Neil Woodford denies conspiring to ‘injure’ infrastructure firm Stobart

Britain’s best known fund manager Neil Woodford has denied being involved in a conspiracy to ‘injure’ infrastructure company Stobart Group.

Woodford, founder of Woodford Investment Management, told the High Court on Monday that he was ‘shocked’ at allegations made by Stobart Group bosses.

He told Judge Jonathan Russen that allegations he conspired with Stobart’s former chief executive Andrew Tinkler were ‘completely unfounded’.

Neil Woodford has denied being involved in a conspiracy to ‘injure’ infrastructure company Stobart Group.

Bosses at the Stobart Group, which began life when founder Eddie Stobart went into business as an agricultural contractor in Cumbria in the 1960s, have sued Tinkler over claims he conspired with other businessmen to harm the company’s interests.

There is also a dispute over money spent on air travel, and Stobart bosses have requested a judge rule that Tinkler was lawfully dismissed.



Fund manager Neil Woodford sells an estimated £1.4bn in…

Former Stobart boss denies claims he conspired against…

Share this article


Tinkler, who was chief executive between 2007 and 2017 denies any wrongdoing, saying he was removed from his post unfairly, and has counter-claimed.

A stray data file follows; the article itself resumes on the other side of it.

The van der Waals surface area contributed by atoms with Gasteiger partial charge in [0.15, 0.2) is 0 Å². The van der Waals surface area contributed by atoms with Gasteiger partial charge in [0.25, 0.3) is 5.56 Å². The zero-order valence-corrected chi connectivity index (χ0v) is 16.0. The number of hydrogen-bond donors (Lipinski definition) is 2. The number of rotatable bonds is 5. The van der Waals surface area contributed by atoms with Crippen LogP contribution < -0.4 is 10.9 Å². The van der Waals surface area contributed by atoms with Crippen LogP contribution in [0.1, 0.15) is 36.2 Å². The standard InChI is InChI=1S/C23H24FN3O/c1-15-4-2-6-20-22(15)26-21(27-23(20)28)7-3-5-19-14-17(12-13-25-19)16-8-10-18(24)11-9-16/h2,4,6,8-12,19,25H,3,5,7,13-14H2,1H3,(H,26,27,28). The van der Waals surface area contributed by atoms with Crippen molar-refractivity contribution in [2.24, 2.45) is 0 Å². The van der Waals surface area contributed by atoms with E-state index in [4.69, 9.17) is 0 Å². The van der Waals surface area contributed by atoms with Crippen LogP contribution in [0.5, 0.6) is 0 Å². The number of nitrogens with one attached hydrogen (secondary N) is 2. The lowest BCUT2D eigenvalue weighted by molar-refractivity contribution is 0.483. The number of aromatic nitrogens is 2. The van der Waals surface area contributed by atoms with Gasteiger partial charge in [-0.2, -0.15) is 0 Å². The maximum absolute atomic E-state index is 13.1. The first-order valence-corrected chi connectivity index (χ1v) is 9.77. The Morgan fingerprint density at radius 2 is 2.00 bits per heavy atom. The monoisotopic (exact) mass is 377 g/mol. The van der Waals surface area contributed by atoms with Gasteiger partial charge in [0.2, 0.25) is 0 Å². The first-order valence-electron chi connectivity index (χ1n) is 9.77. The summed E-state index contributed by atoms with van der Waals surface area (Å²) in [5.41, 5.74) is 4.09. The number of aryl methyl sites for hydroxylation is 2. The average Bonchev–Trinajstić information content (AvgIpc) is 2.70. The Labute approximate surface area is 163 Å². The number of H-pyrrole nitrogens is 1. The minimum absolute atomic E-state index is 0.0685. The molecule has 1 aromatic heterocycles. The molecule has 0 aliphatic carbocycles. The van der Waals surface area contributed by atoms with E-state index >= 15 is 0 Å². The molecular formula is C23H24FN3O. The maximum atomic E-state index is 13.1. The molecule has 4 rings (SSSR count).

In a written witness statement given to the judge Woodford said: ‘I am shocked to see that Stobart has chosen to make allegations that I was a party to a ‘conspiracy’ to use ‘unlawful means’ to ‘injure the company’.

‘Those allegations are untrue and there is no evidential basis for them.’

He added that he had managed funds invested in Stobart for more than 10 years.

‘Why I would want to ‘injure’ Stobart, in which I have chosen to invest my investors’ funds, is never explained, as is the allegation that I conspired with Andrew Tinkler to pursue his interests over those of Stobart.’

‘I owe duties to the funds I manage, and it is in the best interests of these funds for Stobart to be as successful as possible.’ Woodford said.

Woodford said he had ‘consistently held the belief’ that retaining Tinkler on the Stobart board was in the company’s best interests and those of investment funds he managed.

He added that in his view, Tinkler was the ‘entrepreneurial brains’ behind Stobart and a ‘value creator’.

The trial continues. 


Leave a Reply

Your email address will not be published. Required fields are marked *